Unlike thousands of other kids across Ireland, we never had a dog growing up.
My father takes the blame for that.
As a child in inner-city Dublin in the 1950s, he grew up in a time when farmyards were still common in and around The Liberties.
Some mornings he would stick his head through a broken wooden gate and shout “cock-a-doodle-do” at the hens in one such yard on his way to school under shadow of the Guinness Brewery.
But on this particular morning, he didn’t realise that a large recently-arrived Kerry Blue dog was wandering behind.
Suspecting he was intruder, the dog grabbed his lip and took a chunk out of it that is evident on my father’s 77-year-old face to this day.
When I got married and found myself living and working in Donegal, I still never got the urge to own a dog.
Then the kids came along and with it the pressure of getting a four-legged friend.
A friend already had one and said to me that I would never regret my decision to get a dog.
Still, I resisted until I went against all the rules and decided to get the kids a pup for Christmas morning in 2018.
I knew I didn’t want a small dog like a Jack Russell or a Bichon Frise.
I wanted something like myself, something chunky and friendly who was happy in his or her own skin.
So we settled on a Golden Retriever which came as one of the few surprises I could keep in my life and which also came with no ends of happy tears even if the son dropped him on his head within the first few minutes.
We called him Tully after the townland we live in, Tullygay, on the outskirts of Letterkenny and Glenswilly.
Yes, he peed on the floor, ate the legs off the table, mauled the sofa and regularly smelt like he’d consumed eleven cans of beans washed down with a keg of Guinness but I suppose that’s what most dogs do.
He quickly became part of the family and we wondered aloud to eachother what life was like before he was there.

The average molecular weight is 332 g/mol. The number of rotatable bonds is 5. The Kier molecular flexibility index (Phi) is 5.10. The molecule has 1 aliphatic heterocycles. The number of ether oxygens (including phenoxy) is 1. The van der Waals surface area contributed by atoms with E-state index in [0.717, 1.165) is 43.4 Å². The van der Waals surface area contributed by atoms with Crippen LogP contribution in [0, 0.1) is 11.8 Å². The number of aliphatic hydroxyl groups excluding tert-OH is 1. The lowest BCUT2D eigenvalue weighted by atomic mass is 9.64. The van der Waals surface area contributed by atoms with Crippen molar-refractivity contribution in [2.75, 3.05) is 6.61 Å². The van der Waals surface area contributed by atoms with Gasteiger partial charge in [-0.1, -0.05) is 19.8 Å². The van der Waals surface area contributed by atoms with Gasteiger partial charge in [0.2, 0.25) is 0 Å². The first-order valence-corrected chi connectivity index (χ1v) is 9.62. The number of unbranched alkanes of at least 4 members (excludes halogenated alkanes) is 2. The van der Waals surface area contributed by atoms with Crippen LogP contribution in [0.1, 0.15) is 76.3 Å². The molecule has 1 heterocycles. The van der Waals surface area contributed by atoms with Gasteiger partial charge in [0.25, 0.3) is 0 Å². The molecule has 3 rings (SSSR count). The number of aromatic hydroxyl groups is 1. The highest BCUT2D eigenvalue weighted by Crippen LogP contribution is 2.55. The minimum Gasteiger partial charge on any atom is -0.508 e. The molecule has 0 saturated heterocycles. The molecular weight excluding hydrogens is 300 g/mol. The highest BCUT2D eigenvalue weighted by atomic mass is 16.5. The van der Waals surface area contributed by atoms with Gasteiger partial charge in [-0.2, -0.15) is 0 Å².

We did notice at about six months old that it took him a while to find balls when we’d throw them for him or that he might collide with the odd wall.
We thought no more of it until we brought him to the vet for a check-up and she told us that Tully had a genetic defect which meant he wasn’t the healthiest of dogs.
He was a little blind, had a weak heart and also had arthritis – at just six months old?
Myself and my youngest daughter Meabh bit our lips in the vet’s surgery before tears tripped us all the way home as we consoled eachother.
He was the sixth member of our family and as daft as it seems, it was like someone telling you that your child had a serious medical condition.
When we arrived home and broke the news to the rest of the family there were even more tears with Tully oblivious to it all.
And then my wife turned around and said: “Well, that’s the reason why he was sent to us because we’ll love him even more now.”
He’s the excuse I need after a day at the laptop to get up off my backside and walk for an hour.
And at weekends he’s also the excuse to get up early in the morning and drive to the shore of Gartan and appreciate the wonder of nature and all its colours.
Yes, it’s embarrassing when you’re waiting with a poop bag for him to do his business while cars fly by.
And yes, there are days when you would much rather rest beside the fire watching Netflix.
But you know deep down that it’s good for him and it’s good for you.
Like thousands of pet dogs across the country, they probably don’t know that the world is going through the biggest global challenge it has ever faced.
But for dog-owners across Donegal, there’s no question that without my once unwanted four-legged friend I couldn’t have got through it without him.